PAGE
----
Sophia was given a $800 gift card to cover her overdue rent bill during SUN’s monthly “Resource Day,” — a day for clients to receive info on education, health, housing, and legal resources. Empowering undocumented immigrants is especially crucial as they are excluded from many social services.

“There always needs to be so much proof, and for people who aren’t in the system in the same way – because the system has barriers and has excluded them – they turn around and ask for all of these papers.” Camille said.

SUN’s mission is focused on inclusion, trust, and teaching clients about basic human rights as newcomers to the States. The team strives to transform their teachings and services from a “ray of hope” their clients depend on, to an everyday right that their clients independently grow with. “A big part of our program is teaching clients how to be strong self-advocates because we aren’t going to be here forever. They aren’t going to be clients forever. We need them to know how to go after these things themselves,” shared Camille.

*Name has been altered for privacy


Bikes for Refugees & People of All Walks of Life

Q&A with John Martin, owner of Bradley Street Bicycle Co-op
Interview by Helen Hen

What does Bradley Street Bicycle Co-op do?

John Martin: “We get bikes back on the street. We have a big recycling program where folks donate their bikes to us, then volunteers and staff fix them up, and we donate half of them to folks who need them, IRIS being one of our big recipients. We sell the other half to subsidize the project.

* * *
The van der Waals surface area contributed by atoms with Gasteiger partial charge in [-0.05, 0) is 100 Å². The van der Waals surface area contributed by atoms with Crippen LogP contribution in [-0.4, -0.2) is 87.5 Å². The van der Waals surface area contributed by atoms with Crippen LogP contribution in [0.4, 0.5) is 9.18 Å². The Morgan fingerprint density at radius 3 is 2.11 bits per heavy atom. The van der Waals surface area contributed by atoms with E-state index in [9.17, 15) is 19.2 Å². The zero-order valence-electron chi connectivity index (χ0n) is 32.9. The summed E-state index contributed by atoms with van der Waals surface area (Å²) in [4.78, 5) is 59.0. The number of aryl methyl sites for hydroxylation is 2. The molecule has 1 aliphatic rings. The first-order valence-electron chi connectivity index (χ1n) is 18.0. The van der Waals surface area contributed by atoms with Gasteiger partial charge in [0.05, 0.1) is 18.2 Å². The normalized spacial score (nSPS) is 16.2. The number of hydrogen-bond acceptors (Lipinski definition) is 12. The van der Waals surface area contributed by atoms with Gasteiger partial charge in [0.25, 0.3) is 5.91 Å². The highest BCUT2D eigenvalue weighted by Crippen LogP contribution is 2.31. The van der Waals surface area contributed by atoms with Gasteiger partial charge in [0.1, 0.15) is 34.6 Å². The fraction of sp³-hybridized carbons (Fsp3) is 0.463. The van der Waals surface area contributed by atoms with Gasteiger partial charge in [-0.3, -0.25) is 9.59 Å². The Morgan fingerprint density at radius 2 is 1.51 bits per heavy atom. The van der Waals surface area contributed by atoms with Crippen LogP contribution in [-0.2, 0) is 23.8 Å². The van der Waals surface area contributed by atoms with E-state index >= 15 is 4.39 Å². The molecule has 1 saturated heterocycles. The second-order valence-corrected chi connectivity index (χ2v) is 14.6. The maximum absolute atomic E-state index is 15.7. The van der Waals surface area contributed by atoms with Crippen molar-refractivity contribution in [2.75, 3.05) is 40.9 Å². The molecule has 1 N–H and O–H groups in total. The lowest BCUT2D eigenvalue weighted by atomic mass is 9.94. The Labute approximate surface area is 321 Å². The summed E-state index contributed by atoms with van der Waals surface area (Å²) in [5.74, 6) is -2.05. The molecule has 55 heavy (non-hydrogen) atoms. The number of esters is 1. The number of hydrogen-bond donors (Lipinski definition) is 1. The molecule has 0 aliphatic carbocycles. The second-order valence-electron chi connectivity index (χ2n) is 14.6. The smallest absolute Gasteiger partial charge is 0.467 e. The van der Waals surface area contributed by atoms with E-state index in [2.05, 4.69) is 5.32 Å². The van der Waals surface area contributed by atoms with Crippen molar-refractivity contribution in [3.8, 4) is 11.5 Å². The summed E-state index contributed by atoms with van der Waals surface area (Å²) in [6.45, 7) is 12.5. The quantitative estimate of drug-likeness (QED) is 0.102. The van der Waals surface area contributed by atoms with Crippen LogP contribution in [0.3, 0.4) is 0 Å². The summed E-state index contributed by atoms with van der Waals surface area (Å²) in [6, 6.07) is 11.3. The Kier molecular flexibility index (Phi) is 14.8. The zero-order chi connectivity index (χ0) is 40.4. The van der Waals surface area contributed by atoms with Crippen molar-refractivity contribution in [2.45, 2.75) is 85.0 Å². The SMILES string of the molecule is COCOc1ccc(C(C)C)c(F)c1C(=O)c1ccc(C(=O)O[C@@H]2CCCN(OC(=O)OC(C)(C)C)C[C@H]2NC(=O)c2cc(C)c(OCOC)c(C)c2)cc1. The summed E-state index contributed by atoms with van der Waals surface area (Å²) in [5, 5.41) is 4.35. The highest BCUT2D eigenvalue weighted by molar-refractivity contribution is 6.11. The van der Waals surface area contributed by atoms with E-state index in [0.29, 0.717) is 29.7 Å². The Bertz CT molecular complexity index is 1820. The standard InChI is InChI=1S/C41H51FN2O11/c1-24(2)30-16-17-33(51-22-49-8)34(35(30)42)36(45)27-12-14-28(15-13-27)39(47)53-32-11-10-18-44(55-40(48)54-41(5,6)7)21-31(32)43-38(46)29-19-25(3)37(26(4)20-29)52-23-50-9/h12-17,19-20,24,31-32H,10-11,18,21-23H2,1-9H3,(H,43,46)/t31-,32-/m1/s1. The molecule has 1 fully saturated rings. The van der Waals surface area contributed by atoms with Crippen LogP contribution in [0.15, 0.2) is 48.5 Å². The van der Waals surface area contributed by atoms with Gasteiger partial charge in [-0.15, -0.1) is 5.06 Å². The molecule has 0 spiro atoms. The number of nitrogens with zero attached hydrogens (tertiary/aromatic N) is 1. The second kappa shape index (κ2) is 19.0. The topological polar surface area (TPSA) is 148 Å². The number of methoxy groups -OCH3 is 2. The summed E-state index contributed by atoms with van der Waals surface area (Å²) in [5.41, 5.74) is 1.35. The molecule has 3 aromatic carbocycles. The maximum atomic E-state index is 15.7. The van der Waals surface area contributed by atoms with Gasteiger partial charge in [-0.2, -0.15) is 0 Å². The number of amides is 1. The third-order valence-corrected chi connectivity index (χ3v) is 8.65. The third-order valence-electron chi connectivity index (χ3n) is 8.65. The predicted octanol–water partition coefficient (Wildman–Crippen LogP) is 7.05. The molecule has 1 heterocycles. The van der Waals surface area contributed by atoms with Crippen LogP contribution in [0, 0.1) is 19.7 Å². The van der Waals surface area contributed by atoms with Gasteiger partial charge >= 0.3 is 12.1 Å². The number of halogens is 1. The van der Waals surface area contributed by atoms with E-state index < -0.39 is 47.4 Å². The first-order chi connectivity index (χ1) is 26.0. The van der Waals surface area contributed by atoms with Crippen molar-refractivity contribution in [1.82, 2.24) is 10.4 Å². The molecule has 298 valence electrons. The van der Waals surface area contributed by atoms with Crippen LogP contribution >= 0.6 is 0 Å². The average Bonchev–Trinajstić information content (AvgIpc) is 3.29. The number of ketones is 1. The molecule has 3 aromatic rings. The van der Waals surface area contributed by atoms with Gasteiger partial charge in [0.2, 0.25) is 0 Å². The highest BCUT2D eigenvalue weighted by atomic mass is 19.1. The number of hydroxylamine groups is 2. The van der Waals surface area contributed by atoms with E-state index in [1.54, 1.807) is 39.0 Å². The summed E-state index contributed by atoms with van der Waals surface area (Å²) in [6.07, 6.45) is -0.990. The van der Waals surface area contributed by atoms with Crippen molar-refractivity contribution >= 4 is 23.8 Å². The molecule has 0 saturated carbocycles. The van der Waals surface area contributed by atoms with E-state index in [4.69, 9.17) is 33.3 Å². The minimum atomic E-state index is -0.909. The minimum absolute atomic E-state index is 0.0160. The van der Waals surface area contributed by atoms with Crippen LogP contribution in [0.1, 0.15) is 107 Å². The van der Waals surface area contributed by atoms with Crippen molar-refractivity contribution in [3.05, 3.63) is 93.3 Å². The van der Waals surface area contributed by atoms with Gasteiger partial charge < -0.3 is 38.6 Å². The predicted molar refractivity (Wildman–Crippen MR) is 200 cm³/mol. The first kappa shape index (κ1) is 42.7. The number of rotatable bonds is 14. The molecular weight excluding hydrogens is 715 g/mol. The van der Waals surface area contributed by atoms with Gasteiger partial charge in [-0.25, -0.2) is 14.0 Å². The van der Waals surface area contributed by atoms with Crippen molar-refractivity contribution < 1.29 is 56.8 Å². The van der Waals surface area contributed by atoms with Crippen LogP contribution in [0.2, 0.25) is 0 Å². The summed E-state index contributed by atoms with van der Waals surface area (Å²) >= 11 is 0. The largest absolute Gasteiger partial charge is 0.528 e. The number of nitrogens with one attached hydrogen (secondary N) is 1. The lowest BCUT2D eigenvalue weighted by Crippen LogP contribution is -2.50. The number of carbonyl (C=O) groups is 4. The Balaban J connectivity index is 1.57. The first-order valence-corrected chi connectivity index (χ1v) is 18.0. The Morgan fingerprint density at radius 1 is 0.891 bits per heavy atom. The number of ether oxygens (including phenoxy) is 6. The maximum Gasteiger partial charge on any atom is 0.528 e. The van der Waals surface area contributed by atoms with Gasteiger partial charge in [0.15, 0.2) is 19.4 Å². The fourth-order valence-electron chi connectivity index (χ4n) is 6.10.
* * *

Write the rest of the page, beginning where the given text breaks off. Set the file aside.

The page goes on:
We also have an open shop for folks to come in and pay what they can, and use the space and tools to fix bikes themselves. On top of that, we spend time with people from different walks of life. We come together over the act of fixing a bike which is fun and pretty powerful.”

How did the company start?

John Martin: “ Actually a big part of the program has its roots in IRIS. The Bradley Street Bicycle Co-op was started by me in 2015. Then I quickly met two people, Joel L. and Paul Hammer, who were running a small bicycle recycling program with IRIS. IRIS would help collect bikes and give them to Paul and Joel, they would fix them all up, sell half and then donate the rest back to IRIS. They encouraged me to take that program and run with it. We give 60 bikes to IRIS clients directly per year.”

What is the advantage of having a bike?

John Martin: “New Haven is really segregated by income. The affordability and the efficiency of owning a bike for someone who is struggling financially is really valuable. And then you have all these bonuses, it’s good for the environment, good for physical health, good for mental health, it reduces congestion in the city and traffic problems and it’s cheap.

For IRIS folks who are brand new to the country, they often come with just their bags and the clothes they have. When you’re transitioning to an entirely new home and new life, even if your bike is your second mode of transportation, it’s great! You can pop over to the corner store and use it for small trips.

IRIS is a beautiful partner we’ve been working with since the beginning in 2015. Paul passed away last year, but Joel is still a volunteer at the bike co-op and a dear friend and mentor, who helps out all the time. It’s fun to have this continuity and IRIS is like the birth of who we are and is at the core of our work, so we’re lucky and privileged to have a relationship, because you do amazing work.”

For more, visit Bradley Street Bicycle Co-op: www.bsbc.co.